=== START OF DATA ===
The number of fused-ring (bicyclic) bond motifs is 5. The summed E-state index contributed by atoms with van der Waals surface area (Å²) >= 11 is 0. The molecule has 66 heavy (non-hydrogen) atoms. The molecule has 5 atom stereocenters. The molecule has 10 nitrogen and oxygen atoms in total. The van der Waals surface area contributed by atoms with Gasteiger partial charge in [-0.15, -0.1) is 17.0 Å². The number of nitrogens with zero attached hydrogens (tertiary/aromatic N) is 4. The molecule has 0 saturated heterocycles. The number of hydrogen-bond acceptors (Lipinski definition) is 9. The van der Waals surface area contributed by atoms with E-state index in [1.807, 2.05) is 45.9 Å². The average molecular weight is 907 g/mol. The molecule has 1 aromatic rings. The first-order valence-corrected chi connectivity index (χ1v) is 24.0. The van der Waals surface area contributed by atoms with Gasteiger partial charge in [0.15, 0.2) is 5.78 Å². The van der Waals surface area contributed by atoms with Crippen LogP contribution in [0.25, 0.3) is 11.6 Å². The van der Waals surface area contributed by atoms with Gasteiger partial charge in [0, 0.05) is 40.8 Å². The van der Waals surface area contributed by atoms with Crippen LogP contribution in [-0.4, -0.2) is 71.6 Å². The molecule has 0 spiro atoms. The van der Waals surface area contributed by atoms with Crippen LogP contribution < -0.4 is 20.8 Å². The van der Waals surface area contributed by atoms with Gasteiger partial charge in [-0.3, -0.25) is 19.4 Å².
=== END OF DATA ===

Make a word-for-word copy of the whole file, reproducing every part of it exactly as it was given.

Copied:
The number of fused-ring (bicyclic) bond motifs is 5. The summed E-state index contributed by atoms with van der Waals surface area (Å²) >= 11 is 0. The molecule has 66 heavy (non-hydrogen) atoms. The molecule has 5 atom stereocenters. The molecule has 10 nitrogen and oxygen atoms in total. The van der Waals surface area contributed by atoms with Gasteiger partial charge in [-0.15, -0.1) is 17.0 Å². The number of nitrogens with zero attached hydrogens (tertiary/aromatic N) is 4. The molecule has 0 saturated heterocycles. The number of hydrogen-bond acceptors (Lipinski definition) is 9. The van der Waals surface area contributed by atoms with E-state index in [1.807, 2.05) is 45.9 Å². The average molecular weight is 907 g/mol. The molecule has 1 aromatic rings. The first-order valence-corrected chi connectivity index (χ1v) is 24.0. The van der Waals surface area contributed by atoms with Gasteiger partial charge in [0.15, 0.2) is 5.78 Å². The van der Waals surface area contributed by atoms with Crippen LogP contribution in [0.25, 0.3) is 11.6 Å². The van der Waals surface area contributed by atoms with Gasteiger partial charge in [0, 0.05) is 40.8 Å². The van der Waals surface area contributed by atoms with Crippen LogP contribution in [-0.4, -0.2) is 71.6 Å². The molecule has 0 spiro atoms. The van der Waals surface area contributed by atoms with Crippen LogP contribution < -0.4 is 20.8 Å². The van der Waals surface area contributed by atoms with Gasteiger partial charge in [-0.3, -0.25) is 19.4 Å².